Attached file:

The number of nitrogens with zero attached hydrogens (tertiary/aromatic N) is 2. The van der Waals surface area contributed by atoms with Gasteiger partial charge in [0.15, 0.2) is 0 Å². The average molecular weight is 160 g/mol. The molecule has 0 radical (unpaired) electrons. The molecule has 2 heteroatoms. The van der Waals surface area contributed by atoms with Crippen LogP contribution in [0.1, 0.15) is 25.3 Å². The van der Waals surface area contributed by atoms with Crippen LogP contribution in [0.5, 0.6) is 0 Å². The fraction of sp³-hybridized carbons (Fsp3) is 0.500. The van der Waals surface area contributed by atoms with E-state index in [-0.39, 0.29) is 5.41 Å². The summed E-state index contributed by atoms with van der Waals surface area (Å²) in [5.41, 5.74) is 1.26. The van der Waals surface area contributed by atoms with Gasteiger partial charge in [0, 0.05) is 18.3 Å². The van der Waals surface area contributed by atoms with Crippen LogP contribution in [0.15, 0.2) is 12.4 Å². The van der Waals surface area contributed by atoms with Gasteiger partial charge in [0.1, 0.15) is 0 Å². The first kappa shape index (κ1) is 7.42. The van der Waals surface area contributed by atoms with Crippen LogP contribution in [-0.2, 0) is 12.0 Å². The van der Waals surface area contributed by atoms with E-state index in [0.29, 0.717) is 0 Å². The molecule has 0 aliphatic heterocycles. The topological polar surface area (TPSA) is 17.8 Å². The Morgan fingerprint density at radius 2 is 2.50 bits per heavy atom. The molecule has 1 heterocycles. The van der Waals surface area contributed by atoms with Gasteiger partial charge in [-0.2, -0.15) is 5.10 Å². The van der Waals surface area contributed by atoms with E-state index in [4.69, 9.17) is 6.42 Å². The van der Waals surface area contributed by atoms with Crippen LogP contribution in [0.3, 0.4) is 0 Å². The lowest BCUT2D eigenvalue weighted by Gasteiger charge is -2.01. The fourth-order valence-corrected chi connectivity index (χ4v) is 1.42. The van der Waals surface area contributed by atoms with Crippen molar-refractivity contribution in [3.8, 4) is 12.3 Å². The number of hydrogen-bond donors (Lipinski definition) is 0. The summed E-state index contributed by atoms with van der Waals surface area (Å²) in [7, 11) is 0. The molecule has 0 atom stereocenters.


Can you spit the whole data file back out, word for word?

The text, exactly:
The number of nitrogens with zero attached hydrogens (tertiary/aromatic N) is 2. The van der Waals surface area contributed by atoms with Gasteiger partial charge in [0.15, 0.2) is 0 Å². The average molecular weight is 160 g/mol. The molecule has 0 radical (unpaired) electrons. The molecule has 2 heteroatoms. The van der Waals surface area contributed by atoms with Crippen LogP contribution in [0.1, 0.15) is 25.3 Å². The van der Waals surface area contributed by atoms with Crippen LogP contribution in [0.5, 0.6) is 0 Å². The fraction of sp³-hybridized carbons (Fsp3) is 0.500. The van der Waals surface area contributed by atoms with E-state index in [-0.39, 0.29) is 5.41 Å². The summed E-state index contributed by atoms with van der Waals surface area (Å²) in [5.41, 5.74) is 1.26. The van der Waals surface area contributed by atoms with Gasteiger partial charge in [0, 0.05) is 18.3 Å². The van der Waals surface area contributed by atoms with Crippen LogP contribution in [0.15, 0.2) is 12.4 Å². The van der Waals surface area contributed by atoms with Gasteiger partial charge in [0.1, 0.15) is 0 Å². The first kappa shape index (κ1) is 7.42. The van der Waals surface area contributed by atoms with Crippen LogP contribution in [-0.2, 0) is 12.0 Å². The van der Waals surface area contributed by atoms with E-state index in [0.29, 0.717) is 0 Å². The molecule has 0 aliphatic heterocycles. The topological polar surface area (TPSA) is 17.8 Å². The Morgan fingerprint density at radius 2 is 2.50 bits per heavy atom. The molecule has 1 heterocycles. The van der Waals surface area contributed by atoms with Gasteiger partial charge in [-0.2, -0.15) is 5.10 Å². The van der Waals surface area contributed by atoms with E-state index in [4.69, 9.17) is 6.42 Å². The van der Waals surface area contributed by atoms with Crippen LogP contribution in [0.3, 0.4) is 0 Å². The lowest BCUT2D eigenvalue weighted by Gasteiger charge is -2.01. The fourth-order valence-corrected chi connectivity index (χ4v) is 1.42. The van der Waals surface area contributed by atoms with Crippen molar-refractivity contribution in [3.8, 4) is 12.3 Å². The number of hydrogen-bond donors (Lipinski definition) is 0. The summed E-state index contributed by atoms with van der Waals surface area (Å²) in [7, 11) is 0. The molecule has 0 atom stereocenters.